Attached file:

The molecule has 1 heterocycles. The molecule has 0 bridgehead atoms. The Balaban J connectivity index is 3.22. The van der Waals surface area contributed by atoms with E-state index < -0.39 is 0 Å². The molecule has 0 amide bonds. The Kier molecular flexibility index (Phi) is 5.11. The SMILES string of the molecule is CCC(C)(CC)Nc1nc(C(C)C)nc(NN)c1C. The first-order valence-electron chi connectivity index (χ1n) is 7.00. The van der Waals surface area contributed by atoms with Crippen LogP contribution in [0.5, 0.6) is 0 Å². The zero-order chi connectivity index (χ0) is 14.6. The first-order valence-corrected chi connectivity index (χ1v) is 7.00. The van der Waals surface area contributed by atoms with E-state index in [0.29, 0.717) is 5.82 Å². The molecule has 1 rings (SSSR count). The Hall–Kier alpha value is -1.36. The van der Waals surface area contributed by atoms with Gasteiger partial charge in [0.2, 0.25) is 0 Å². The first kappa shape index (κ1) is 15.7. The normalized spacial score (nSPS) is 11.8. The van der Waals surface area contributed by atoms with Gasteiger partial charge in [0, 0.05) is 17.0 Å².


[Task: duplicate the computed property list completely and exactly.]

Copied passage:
The molecule has 1 heterocycles. The molecule has 0 bridgehead atoms. The Balaban J connectivity index is 3.22. The van der Waals surface area contributed by atoms with E-state index < -0.39 is 0 Å². The molecule has 0 amide bonds. The Kier molecular flexibility index (Phi) is 5.11. The SMILES string of the molecule is CCC(C)(CC)Nc1nc(C(C)C)nc(NN)c1C. The first-order valence-electron chi connectivity index (χ1n) is 7.00. The van der Waals surface area contributed by atoms with Crippen LogP contribution in [0.5, 0.6) is 0 Å². The zero-order chi connectivity index (χ0) is 14.6. The first-order valence-corrected chi connectivity index (χ1v) is 7.00. The van der Waals surface area contributed by atoms with E-state index in [0.29, 0.717) is 5.82 Å². The molecule has 1 rings (SSSR count). The Hall–Kier alpha value is -1.36. The van der Waals surface area contributed by atoms with Gasteiger partial charge in [0.2, 0.25) is 0 Å². The first kappa shape index (κ1) is 15.7. The normalized spacial score (nSPS) is 11.8. The van der Waals surface area contributed by atoms with Gasteiger partial charge in [0, 0.05) is 17.0 Å².